Do you think some Maná fans will be surprised by this side of you?
Honestly, I think some metal people that might be a little narrow-minded are gonna be surprised by this side of me. [Laughs]

Who are some of your favorite metal drummers? Who did you grow up listening to?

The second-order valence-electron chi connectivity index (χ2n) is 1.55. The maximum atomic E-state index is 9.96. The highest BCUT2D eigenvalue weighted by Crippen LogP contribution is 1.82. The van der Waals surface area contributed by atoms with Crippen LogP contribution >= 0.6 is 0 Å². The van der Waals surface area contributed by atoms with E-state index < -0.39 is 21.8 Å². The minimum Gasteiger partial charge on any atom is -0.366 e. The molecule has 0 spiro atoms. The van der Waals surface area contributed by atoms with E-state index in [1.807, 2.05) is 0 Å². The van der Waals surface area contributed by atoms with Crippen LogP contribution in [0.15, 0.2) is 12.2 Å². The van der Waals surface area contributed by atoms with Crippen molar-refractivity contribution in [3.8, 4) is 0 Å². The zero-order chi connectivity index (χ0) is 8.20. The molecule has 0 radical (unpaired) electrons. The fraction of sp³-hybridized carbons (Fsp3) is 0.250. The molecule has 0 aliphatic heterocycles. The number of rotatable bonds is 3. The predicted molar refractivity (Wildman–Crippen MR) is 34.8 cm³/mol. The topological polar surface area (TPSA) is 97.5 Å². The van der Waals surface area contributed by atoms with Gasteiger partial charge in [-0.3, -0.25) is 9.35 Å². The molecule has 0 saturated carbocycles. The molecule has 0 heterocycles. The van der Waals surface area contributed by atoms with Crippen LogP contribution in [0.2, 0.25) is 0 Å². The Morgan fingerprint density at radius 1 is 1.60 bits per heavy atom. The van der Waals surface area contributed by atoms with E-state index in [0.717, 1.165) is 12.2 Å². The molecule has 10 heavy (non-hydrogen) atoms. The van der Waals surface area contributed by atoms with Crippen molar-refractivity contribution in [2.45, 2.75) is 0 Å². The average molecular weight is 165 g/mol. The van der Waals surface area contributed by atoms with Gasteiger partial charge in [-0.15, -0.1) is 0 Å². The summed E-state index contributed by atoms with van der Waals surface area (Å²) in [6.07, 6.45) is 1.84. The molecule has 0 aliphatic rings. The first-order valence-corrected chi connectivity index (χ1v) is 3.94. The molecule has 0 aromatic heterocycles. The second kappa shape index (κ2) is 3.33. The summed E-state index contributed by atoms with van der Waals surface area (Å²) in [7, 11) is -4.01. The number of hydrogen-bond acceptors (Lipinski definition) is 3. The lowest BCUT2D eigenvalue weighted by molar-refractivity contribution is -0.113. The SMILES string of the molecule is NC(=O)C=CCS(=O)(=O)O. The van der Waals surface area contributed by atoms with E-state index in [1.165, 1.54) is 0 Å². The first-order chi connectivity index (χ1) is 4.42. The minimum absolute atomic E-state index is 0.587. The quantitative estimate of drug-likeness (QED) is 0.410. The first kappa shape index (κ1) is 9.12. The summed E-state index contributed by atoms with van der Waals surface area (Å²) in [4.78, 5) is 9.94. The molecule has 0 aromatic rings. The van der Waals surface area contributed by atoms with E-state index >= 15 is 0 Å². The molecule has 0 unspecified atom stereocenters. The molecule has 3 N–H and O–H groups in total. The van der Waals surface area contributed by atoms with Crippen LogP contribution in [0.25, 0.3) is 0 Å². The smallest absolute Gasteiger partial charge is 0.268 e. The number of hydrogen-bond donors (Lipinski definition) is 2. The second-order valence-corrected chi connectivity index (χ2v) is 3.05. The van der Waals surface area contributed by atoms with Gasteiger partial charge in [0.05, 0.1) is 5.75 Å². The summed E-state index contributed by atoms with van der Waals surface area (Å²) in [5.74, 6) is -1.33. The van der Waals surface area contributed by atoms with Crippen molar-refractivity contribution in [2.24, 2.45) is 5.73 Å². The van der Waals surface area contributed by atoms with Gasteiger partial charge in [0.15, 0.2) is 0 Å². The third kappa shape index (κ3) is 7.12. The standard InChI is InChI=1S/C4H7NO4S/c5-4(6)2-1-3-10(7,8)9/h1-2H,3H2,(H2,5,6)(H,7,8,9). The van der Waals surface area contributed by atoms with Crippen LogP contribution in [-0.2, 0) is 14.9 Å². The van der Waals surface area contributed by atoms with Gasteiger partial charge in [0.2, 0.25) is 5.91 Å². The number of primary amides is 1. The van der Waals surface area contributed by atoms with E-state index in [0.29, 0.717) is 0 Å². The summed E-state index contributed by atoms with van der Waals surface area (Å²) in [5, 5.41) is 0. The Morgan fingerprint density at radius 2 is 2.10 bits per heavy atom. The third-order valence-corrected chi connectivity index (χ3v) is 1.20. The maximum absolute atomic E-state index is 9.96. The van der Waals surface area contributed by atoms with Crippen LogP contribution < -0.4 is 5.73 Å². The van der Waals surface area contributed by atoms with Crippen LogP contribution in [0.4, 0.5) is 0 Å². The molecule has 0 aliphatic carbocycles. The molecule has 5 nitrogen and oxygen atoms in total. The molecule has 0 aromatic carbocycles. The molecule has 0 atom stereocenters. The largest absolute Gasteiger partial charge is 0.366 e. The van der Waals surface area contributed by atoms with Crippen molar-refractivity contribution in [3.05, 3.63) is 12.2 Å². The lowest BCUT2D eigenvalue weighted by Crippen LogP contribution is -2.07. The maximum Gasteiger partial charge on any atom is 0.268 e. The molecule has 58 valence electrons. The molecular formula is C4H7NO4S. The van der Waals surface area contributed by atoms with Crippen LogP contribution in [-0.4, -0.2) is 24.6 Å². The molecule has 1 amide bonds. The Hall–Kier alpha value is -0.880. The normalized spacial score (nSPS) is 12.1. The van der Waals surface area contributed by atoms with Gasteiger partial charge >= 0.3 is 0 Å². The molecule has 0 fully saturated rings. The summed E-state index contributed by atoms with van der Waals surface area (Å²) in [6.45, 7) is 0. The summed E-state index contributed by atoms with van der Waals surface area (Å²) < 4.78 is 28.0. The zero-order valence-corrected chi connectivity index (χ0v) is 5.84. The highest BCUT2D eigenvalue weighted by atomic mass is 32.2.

I first started to play the drums because of the Beatles, I saw them on TV when I was like four years old and said, that’s it, that’s what I want to do for the rest of my life. But at the same time, I got introduced to Kiss when I was six years old, so that whole period of my life, between 1974 and 1979, I was a huge Kiss fan. My whole room was covered in posters and magazine covers and everything I could find; my mom was afraid of walking into the room because she was saying, this kid is out of his mind. I was also listening to a lot of Led Zeppelin; John Bonham is one of my biggest influences on the drums. And then I started getting into other music, like Van Halen came around and I heard “Eruption” and “You Really Got Me” and was like, oh my God, what is this? So I became a huge fan of Van Halen; Alex Van Halen was another big influence on me. That’s why I started customizing my kits, because Alex Van Halen was always coming with a new kit, with a different look every time Van Halen would come out with a new album. Then starting in about 1984, the whole Sunset Strip scene with Quiet Riot, Mötley Crüe, Guns N’ Roses, amazing bands like that. And then you had the Big Four—I would listen to Anthrax, Metallica, Slayer…I have some good friends in the metal industry because of the endorsements I have, so I’ve been able to have a good relationship with Charlie [Benante] from Anthrax, Dave Lombardo from Slayer, Danny Carey from Tool…I’ve met a lot of great people. Deftones is one of my favorite bands, a group I really respect and admire a lot. I’m listening to Gojira, too. There’s just so much music out there. I think what we need to do is, because of the notoriety we have, we can attract a lot of media attention, and we can say, don’t ignore this. There’s millions of Latino fans that love metal music and you can’t ignore that they want to hear it. We’ve been given opportunities on radio and with our videos, so they can’t ignore this genre that’s been alive forever. The fans are there. Even if you look at the history of metal, how many Latino musicians have been in bands, from Rudy Sarzo to Robert Trujillo, Randy Castillo, Roy Mayorga from Stone Sour—there’s a lot of Latinos that play metal music. So I don’t think it’s a no-brainer, I think it’s just a matter of people not being prejudiced and having an open mind. Music is music. One of the things De La Tierra wants to do is unify people. I think the world is full already and sick of so much negative stuff, of racism and prejudice. Metal has one of the most loyal crowds in the world; they’ve been subjected to so much criticism from people who think they know how metal people think, but I think we’re in a very positive moment right now where music, especially metal, can unite people instead of divide people. It’s one of the few times when people can go to a concert and for an hour and a half or two, nobody’s thinking about politics, nobody’s thinking about your sexual orientation, nobody’s thinking about anything but enjoying the music, enjoying that band.